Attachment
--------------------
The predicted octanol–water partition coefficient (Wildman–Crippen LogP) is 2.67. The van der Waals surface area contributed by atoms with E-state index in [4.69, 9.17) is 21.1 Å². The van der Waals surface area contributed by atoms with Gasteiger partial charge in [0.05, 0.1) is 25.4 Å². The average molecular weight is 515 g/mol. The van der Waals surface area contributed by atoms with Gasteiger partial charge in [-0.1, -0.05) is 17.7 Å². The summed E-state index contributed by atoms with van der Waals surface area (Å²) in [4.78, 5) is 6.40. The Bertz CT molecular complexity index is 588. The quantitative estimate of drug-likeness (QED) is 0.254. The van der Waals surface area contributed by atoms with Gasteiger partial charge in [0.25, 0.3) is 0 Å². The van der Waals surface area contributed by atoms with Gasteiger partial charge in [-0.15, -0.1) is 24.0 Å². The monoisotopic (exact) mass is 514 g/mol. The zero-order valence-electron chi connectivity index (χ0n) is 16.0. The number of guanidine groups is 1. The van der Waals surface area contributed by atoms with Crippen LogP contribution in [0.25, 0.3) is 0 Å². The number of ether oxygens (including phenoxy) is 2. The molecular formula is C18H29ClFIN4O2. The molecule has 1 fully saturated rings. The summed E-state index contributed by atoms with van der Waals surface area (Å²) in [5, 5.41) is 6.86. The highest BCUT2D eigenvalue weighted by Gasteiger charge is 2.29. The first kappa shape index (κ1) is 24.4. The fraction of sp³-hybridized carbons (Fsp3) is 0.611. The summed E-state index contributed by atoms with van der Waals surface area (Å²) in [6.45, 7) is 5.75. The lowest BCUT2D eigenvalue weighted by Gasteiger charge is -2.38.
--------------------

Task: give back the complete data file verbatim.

The predicted octanol–water partition coefficient (Wildman–Crippen LogP) is 2.67. The van der Waals surface area contributed by atoms with E-state index in [4.69, 9.17) is 21.1 Å². The van der Waals surface area contributed by atoms with Gasteiger partial charge in [0.05, 0.1) is 25.4 Å². The average molecular weight is 515 g/mol. The van der Waals surface area contributed by atoms with Gasteiger partial charge in [-0.1, -0.05) is 17.7 Å². The summed E-state index contributed by atoms with van der Waals surface area (Å²) in [4.78, 5) is 6.40. The Bertz CT molecular complexity index is 588. The quantitative estimate of drug-likeness (QED) is 0.254. The van der Waals surface area contributed by atoms with Gasteiger partial charge in [0.25, 0.3) is 0 Å². The van der Waals surface area contributed by atoms with Gasteiger partial charge in [-0.15, -0.1) is 24.0 Å². The monoisotopic (exact) mass is 514 g/mol. The zero-order valence-electron chi connectivity index (χ0n) is 16.0. The number of guanidine groups is 1. The van der Waals surface area contributed by atoms with Crippen LogP contribution in [0.25, 0.3) is 0 Å². The number of ether oxygens (including phenoxy) is 2. The molecular formula is C18H29ClFIN4O2. The molecule has 1 fully saturated rings. The summed E-state index contributed by atoms with van der Waals surface area (Å²) in [5, 5.41) is 6.86. The highest BCUT2D eigenvalue weighted by Gasteiger charge is 2.29. The first kappa shape index (κ1) is 24.4. The fraction of sp³-hybridized carbons (Fsp3) is 0.611. The summed E-state index contributed by atoms with van der Waals surface area (Å²) in [6.45, 7) is 5.75. The lowest BCUT2D eigenvalue weighted by Gasteiger charge is -2.38.